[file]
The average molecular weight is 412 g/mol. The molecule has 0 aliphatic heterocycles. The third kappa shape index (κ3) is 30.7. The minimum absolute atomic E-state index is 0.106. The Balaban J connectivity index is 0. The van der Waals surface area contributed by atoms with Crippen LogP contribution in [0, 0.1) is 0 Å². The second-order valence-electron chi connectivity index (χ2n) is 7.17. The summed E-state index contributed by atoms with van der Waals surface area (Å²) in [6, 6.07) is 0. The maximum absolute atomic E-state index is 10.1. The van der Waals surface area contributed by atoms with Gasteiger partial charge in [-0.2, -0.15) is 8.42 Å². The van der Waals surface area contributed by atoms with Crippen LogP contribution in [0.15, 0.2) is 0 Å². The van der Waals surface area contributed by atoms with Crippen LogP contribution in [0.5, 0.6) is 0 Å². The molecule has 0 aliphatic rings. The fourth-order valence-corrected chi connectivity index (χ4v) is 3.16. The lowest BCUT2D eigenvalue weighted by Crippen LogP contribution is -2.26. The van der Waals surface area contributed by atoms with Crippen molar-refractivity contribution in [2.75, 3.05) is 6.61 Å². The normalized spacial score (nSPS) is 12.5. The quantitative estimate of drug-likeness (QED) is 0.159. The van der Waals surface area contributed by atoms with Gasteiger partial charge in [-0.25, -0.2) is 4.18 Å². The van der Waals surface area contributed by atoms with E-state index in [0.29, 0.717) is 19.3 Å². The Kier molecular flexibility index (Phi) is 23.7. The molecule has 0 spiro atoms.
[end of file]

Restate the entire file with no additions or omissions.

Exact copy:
The average molecular weight is 412 g/mol. The molecule has 0 aliphatic heterocycles. The third kappa shape index (κ3) is 30.7. The minimum absolute atomic E-state index is 0.106. The Balaban J connectivity index is 0. The van der Waals surface area contributed by atoms with Crippen LogP contribution in [0, 0.1) is 0 Å². The second-order valence-electron chi connectivity index (χ2n) is 7.17. The summed E-state index contributed by atoms with van der Waals surface area (Å²) in [6, 6.07) is 0. The maximum absolute atomic E-state index is 10.1. The van der Waals surface area contributed by atoms with Gasteiger partial charge in [-0.2, -0.15) is 8.42 Å². The van der Waals surface area contributed by atoms with Crippen LogP contribution in [0.15, 0.2) is 0 Å². The van der Waals surface area contributed by atoms with Crippen LogP contribution in [0.5, 0.6) is 0 Å². The molecule has 0 aliphatic rings. The fourth-order valence-corrected chi connectivity index (χ4v) is 3.16. The lowest BCUT2D eigenvalue weighted by Crippen LogP contribution is -2.26. The van der Waals surface area contributed by atoms with Crippen molar-refractivity contribution in [2.75, 3.05) is 6.61 Å². The normalized spacial score (nSPS) is 12.5. The quantitative estimate of drug-likeness (QED) is 0.159. The van der Waals surface area contributed by atoms with Gasteiger partial charge in [-0.25, -0.2) is 4.18 Å². The van der Waals surface area contributed by atoms with E-state index in [0.29, 0.717) is 19.3 Å². The Kier molecular flexibility index (Phi) is 23.7. The molecule has 0 spiro atoms.